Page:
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Socialist Hamon seeks to unify French left after clinching presidential primary


A former education minister who quit Valls’s government two years ago in protest of its pro-business slant, Hamon claimed around 59 percent of second-round votes on Sunday, easily beating his former boss, who earned 41 percent support.

“Nothing is more powerful than an idea whose time has come. And our time has come,” Hamon said, quoting French literary great Victor Hugo as he addressed jubilant supporters in central Paris.

He said he would immediately turn his attention to uniting the deeply divided Socialist Party – whose fracture lines were once more exposed during the primary – but also to finding common ground with leftist firebrand Jean-Luc Mélenchon and Green Party (EELV) candidate Yannick Jadot.

“I will propose to them that we build a coherent and durable government majority," Hamon added in his short victory speech.

Valls also appeared ready to mend ties, wishing his in-party rival “good luck”, and admitting Hamon was “the candidate of our political family, now charged with the beautiful task of uniting us”.

The endorsement stood in sharp contrast to Valls’s accusations that Hamon was peddling “dreams” to French voters during the primary campaign.

Hamon, who has been compared to British Labour politician Jeremy Corbyn, wants to gradually introduce a “universal income” for every French person regardless of employment status or wealth. He also supports legalising marijuana and cutting the French work-week from 35 hours to just 32.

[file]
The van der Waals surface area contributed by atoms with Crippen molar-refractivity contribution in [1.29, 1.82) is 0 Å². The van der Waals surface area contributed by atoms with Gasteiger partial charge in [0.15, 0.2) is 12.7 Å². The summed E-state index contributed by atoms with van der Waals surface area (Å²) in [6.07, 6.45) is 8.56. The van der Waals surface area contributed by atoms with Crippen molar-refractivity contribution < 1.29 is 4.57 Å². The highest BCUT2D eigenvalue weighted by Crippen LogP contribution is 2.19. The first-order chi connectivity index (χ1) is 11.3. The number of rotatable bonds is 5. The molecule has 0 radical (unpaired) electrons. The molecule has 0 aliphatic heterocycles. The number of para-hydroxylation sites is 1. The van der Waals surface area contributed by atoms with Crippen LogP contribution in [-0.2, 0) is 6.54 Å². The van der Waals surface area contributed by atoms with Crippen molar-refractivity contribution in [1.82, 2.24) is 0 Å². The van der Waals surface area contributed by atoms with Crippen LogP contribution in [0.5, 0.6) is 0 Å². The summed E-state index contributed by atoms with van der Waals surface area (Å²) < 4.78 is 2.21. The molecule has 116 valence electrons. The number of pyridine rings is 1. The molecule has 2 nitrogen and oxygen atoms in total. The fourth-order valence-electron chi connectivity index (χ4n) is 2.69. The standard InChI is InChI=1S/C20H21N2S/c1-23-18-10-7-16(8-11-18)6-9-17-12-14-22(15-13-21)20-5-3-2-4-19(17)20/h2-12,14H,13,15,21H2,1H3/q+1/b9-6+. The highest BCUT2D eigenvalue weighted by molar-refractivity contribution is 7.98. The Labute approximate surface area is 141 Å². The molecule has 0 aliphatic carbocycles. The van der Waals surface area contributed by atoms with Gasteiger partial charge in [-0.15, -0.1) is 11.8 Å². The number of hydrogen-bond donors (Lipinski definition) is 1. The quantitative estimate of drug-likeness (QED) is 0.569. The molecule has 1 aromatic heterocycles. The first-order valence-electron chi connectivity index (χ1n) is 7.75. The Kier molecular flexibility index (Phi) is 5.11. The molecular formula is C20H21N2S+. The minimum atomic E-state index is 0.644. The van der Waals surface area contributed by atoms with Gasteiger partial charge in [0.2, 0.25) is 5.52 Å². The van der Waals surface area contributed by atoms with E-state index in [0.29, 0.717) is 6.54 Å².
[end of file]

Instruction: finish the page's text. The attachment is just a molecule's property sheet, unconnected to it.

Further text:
‘Not ready’ to back Hamon

Hamon and Valls briefly reappeared together later on Sunday evening for a handshake in front of photographers, but doubts remained over Hamon’s chances of bringing Socialists – or other French left-wingers – together.

While Hamon represented the disenfranchised left-wing branch of the ruling Socialist Party, Valls introduced a handful of reforms more closely associated with French conservatives, including a controversial labour law last year giving more power to bosses to fire workers.

“Valls did give his support to Benoît Hamon but we can be pretty sure that many in the Socialist Party will now perhaps feel free to actually support [ex-budget minister] Emmanuel Macron, who was not even a candidate of the Socialist Party,” FRANCE 24’s James Creedon, reporting from Valls’s campaign headquarters, said.

Macron, a former investment banker-turned politician, has gained wide attention by running as an independent centrist. He supports deregulation of France’s economy, but is considered liberal on social issues.

Although he served as a minister under President François Hollande and Valls, he shunned the left-wing primary.

Pierre, an 18-year-old Valls campaigner, was among the Socialists now hesitating to throw their weight behind Hamon. “I need at least a few days to think,” he told FRANCE 24 immediately after Valls conceded defeat and endorsed Hamon.

“It’s a choice that impacts all of France and should not be taken lightly. This has been a hard campaign and I’m going to wait for the dust to settle before making any choice,” he said, but adding he would never vote for Macron.

Opinion polls show Hamon has only a small chance of advancing to the second round of France’s presidential election this spring.

He is on pace to win 13 percent of votes in the first round of the poll on April 23, a Kantar-Sofres-OnePoint opinion poll revealed on Sunday.

That would put him behind far-right leader Marine Le Pen (25 percent), conservative presidential nominee François Fillon (21 percent) and Macron (20 percent). Only the two top candidates advance to the presidential run-off, scheduled for May 7.